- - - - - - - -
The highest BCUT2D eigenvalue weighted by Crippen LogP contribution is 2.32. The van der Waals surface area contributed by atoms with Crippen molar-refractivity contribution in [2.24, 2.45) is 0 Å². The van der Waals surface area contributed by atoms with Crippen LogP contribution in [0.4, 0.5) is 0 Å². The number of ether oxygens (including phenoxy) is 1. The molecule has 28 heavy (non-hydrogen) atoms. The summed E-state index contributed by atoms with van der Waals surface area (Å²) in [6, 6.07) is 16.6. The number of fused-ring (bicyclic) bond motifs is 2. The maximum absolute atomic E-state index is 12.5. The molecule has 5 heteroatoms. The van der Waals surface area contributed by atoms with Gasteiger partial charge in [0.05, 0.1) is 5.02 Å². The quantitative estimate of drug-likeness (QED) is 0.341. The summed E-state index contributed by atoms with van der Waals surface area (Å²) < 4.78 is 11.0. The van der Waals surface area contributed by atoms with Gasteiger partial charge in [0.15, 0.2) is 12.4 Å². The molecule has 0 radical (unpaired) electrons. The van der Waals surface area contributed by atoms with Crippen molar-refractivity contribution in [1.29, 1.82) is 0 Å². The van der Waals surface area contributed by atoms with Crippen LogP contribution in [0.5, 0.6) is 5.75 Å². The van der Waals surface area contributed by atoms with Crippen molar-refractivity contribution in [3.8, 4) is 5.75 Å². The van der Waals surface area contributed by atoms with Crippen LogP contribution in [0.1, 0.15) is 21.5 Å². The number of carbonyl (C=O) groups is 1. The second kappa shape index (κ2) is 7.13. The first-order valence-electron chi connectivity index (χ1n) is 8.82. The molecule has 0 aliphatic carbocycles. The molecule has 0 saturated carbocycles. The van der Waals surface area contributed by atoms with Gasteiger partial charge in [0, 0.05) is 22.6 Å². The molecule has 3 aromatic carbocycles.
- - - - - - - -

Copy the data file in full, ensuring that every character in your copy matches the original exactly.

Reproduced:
The highest BCUT2D eigenvalue weighted by Crippen LogP contribution is 2.32. The van der Waals surface area contributed by atoms with Crippen molar-refractivity contribution in [2.24, 2.45) is 0 Å². The van der Waals surface area contributed by atoms with Crippen LogP contribution in [0.4, 0.5) is 0 Å². The number of ether oxygens (including phenoxy) is 1. The molecule has 28 heavy (non-hydrogen) atoms. The summed E-state index contributed by atoms with van der Waals surface area (Å²) in [6, 6.07) is 16.6. The number of fused-ring (bicyclic) bond motifs is 2. The maximum absolute atomic E-state index is 12.5. The molecule has 5 heteroatoms. The van der Waals surface area contributed by atoms with Gasteiger partial charge in [0.05, 0.1) is 5.02 Å². The quantitative estimate of drug-likeness (QED) is 0.341. The summed E-state index contributed by atoms with van der Waals surface area (Å²) < 4.78 is 11.0. The van der Waals surface area contributed by atoms with Gasteiger partial charge in [0.15, 0.2) is 12.4 Å². The molecule has 0 radical (unpaired) electrons. The van der Waals surface area contributed by atoms with Crippen molar-refractivity contribution in [1.29, 1.82) is 0 Å². The van der Waals surface area contributed by atoms with Crippen LogP contribution in [0.5, 0.6) is 5.75 Å². The van der Waals surface area contributed by atoms with Crippen molar-refractivity contribution in [3.8, 4) is 5.75 Å². The van der Waals surface area contributed by atoms with Crippen LogP contribution in [0.1, 0.15) is 21.5 Å². The number of carbonyl (C=O) groups is 1. The second kappa shape index (κ2) is 7.13. The first-order valence-electron chi connectivity index (χ1n) is 8.82. The molecule has 0 aliphatic carbocycles. The molecule has 0 saturated carbocycles. The van der Waals surface area contributed by atoms with Gasteiger partial charge in [0, 0.05) is 22.6 Å². The molecule has 3 aromatic carbocycles.